Who is gonna win? Updated

Updated November 3.  There is another informal poll that is going for President Obama – the 7/Eleven poll.  As of this morning the President is ahead 50 to 41.  According to their press release, they have correctly predicted the last three elections.


Woke up this morning to see Nate Silver’s FiveThirtyEight updated just after midnight to give President Obama 299 electoral votes with a 77.4% chance of winning.  We all know that polls are volatile and that will shift, but we now have two non-poll polls that give the race to the President.

Politico reports

A group of people who have accurately predicted the winner of the popular  vote in the last four presidential elections thinks President Barack Obama is headed for a second  term: the American people.

Fifty-four percent of Americans think Obama will win the election, compared  to 32 percent who predict a Romney victory, according to Gallup polling released Wednesday but conducted  before Hurricane Sandy struck the East Coast. Eleven percent have no  opinion.

This is down two points from a similar poll taken in May.

A Reuters/Ipsos poll released Tuesday found a similar result:  53 percent of registered voters believed Obama would win, compared to 29 percent  for Romney.

In the 1996, 2000, 2004 and 2008 election, Americans accurately predicted the  popular vote winner. The gap between Obama and Romney is similar to the gap  between Al Gore and George W. Bush in 2000. Fifty-two percent of registered  voters thought then-Vice President Gore would defeat the Texas governor, while  35 percent thought Bush would win.

We all know that Gore did win the popular vote, but lost the Electoral College by one.

Barack Obama is seen at the White House. |AP Photo

There was a similar non-poll which has been running longer with pretty good accuracy.  I am talking about the Nickelodeon kids poll.  On October 22, the Washington Post reported

Nickelodeon’s Linda Ellerbee said Monday that the president captured 65 percent of the vote to beat Republican Mitt Romney in the network’s “Kids Pick the President” vote. More than 520,000 people cast online ballots through the children’s network’s website over one week earlier this month.

Since it began in 1988, the kids have presaged the adults’ vote all but once, when more youngsters voted for John Kerry over George W. Bush in 2004.Obama answered questions submitted by Nickelodeon viewers for a special earlier this month. Romney didn’t participate.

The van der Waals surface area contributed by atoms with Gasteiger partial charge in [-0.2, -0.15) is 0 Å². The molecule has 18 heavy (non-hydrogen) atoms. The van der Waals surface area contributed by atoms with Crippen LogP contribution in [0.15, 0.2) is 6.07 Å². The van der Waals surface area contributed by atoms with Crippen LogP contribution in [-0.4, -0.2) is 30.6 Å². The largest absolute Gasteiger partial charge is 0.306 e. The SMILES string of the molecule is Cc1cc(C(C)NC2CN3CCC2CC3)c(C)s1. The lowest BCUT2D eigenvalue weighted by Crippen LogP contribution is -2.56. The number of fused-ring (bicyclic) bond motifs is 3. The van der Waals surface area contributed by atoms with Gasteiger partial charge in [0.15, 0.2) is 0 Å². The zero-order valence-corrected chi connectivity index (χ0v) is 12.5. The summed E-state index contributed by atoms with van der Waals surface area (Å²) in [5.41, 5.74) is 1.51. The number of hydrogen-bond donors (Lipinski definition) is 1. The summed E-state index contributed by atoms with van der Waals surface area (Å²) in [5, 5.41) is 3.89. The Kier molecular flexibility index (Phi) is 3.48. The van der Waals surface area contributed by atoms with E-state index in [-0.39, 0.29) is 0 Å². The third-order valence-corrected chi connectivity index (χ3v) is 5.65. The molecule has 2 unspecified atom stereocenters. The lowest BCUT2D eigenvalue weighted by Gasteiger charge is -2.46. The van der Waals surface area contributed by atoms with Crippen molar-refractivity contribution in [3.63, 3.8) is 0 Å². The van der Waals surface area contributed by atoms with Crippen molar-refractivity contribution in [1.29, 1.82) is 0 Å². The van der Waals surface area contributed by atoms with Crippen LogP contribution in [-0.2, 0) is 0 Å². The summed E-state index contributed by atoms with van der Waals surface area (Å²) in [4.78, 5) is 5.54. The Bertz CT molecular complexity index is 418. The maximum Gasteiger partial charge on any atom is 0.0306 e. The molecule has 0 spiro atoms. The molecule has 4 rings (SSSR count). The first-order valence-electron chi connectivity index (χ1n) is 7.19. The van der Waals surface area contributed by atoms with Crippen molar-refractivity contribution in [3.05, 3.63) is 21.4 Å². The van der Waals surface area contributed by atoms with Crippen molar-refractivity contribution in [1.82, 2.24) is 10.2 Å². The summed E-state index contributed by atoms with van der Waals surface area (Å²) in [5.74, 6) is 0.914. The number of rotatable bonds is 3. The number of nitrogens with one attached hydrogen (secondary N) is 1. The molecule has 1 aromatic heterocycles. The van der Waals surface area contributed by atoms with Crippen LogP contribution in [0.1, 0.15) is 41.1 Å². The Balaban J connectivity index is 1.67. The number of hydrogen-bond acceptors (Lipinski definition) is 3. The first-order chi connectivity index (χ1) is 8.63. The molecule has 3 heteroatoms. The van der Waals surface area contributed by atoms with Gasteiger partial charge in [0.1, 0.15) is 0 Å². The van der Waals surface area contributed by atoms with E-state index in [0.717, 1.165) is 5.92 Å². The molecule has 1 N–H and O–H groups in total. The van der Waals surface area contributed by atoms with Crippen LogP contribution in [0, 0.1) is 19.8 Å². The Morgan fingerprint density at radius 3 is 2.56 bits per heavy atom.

Does that last tell you anything?  No late night television, no answering questions from kids.  I think Mitt Romney is out of touch and that is going to help cost him both the popular vote – which will be close – and the electoral college.
Photograph from AP

Sandy from Boston: the day after

A little after 4 am this morning I was awakened by the full moon shining in my window. The winds had calmed, the rain ended and the clouds had parted at least momentarily.  The Old Farmer’s Almanac calls this the Full Hunter’s moon.  Now we have alternating sun and clouds.  (And a brief shower when I went out to buy Halloween candy.)

Boston and Massachusetts, except for the south coast, were as the Boston Globe put it in the headline to the Metro section, “still walloped” even far from the center.  After a while I just couldn’t watch television coverage as they showed Seaside Heights on the Jersey Shore basically under water.  I can only imagine what Long Beach Island where I often summered as a child looks like.  And Manhattan and the Red Hook neighborhood of Brooklyn.  Yes, Boston was lucky.

But we were not without damage which shows the size and strength of the storm.  That size and strength was magnified by that beautiful Hunter’s moon outside my window.  Here is how it works.  This is from the EarthSky News.

Of course, we all know the moon is primarily responsible for the rising and falling of ocean tides.  In most places, but not everywhere, there are two high tides and two low tides a day.  That’s true of the U.S. East Coast, where Sandy is having its effect.  That effect can’t be predicted precisely because – for any particular spot on Earth’s surface – the height of the tides and their fluctuation in time depends not only on the moon, but also on the sun – and also on the shape of the specific beach, the larger coastline, the angle of the seabed leading up to land, and the prevailing ocean currents and winds.

The difference in height between high and low waters varies as the moon waxes and wanes from new to full and back to new again.  The higher tides are called spring tides (nothing to do with season of spring).  The lower tides are called neap tides.  It’s a spring tides that’s happening around this weekend, as Sandy is sweeping closer to U.S. shores.

Around each new moon and full moon – when the sun, Earth, and moon are located more or less on a line in space – the range between high and low tides is greatest.  These are called spring tides.  Image via physicalgeography.net